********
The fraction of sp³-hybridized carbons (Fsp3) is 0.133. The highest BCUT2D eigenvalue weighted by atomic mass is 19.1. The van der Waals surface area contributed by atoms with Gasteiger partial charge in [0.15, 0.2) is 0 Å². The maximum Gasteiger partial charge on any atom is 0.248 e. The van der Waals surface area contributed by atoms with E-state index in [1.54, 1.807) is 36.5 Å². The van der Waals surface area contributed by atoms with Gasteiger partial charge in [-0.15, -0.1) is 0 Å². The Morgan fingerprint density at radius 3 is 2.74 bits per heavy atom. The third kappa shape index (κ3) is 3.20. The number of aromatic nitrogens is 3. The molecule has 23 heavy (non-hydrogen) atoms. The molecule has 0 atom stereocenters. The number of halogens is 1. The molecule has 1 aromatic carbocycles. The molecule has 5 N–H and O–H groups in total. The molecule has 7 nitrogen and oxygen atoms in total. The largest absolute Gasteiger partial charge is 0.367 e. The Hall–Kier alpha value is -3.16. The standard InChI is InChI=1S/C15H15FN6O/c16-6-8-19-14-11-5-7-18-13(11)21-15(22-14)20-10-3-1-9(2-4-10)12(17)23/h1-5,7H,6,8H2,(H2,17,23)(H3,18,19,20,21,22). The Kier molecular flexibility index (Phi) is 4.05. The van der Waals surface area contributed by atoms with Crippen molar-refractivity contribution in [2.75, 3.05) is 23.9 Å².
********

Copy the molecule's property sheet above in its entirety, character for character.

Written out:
The fraction of sp³-hybridized carbons (Fsp3) is 0.133. The highest BCUT2D eigenvalue weighted by atomic mass is 19.1. The van der Waals surface area contributed by atoms with Gasteiger partial charge in [0.15, 0.2) is 0 Å². The maximum Gasteiger partial charge on any atom is 0.248 e. The van der Waals surface area contributed by atoms with E-state index in [1.54, 1.807) is 36.5 Å². The van der Waals surface area contributed by atoms with Gasteiger partial charge in [-0.15, -0.1) is 0 Å². The Morgan fingerprint density at radius 3 is 2.74 bits per heavy atom. The third kappa shape index (κ3) is 3.20. The number of aromatic nitrogens is 3. The molecule has 23 heavy (non-hydrogen) atoms. The molecule has 0 atom stereocenters. The number of halogens is 1. The molecule has 1 aromatic carbocycles. The molecule has 5 N–H and O–H groups in total. The molecule has 7 nitrogen and oxygen atoms in total. The largest absolute Gasteiger partial charge is 0.367 e. The Hall–Kier alpha value is -3.16. The standard InChI is InChI=1S/C15H15FN6O/c16-6-8-19-14-11-5-7-18-13(11)21-15(22-14)20-10-3-1-9(2-4-10)12(17)23/h1-5,7H,6,8H2,(H2,17,23)(H3,18,19,20,21,22). The Kier molecular flexibility index (Phi) is 4.05. The van der Waals surface area contributed by atoms with Crippen molar-refractivity contribution in [2.75, 3.05) is 23.9 Å².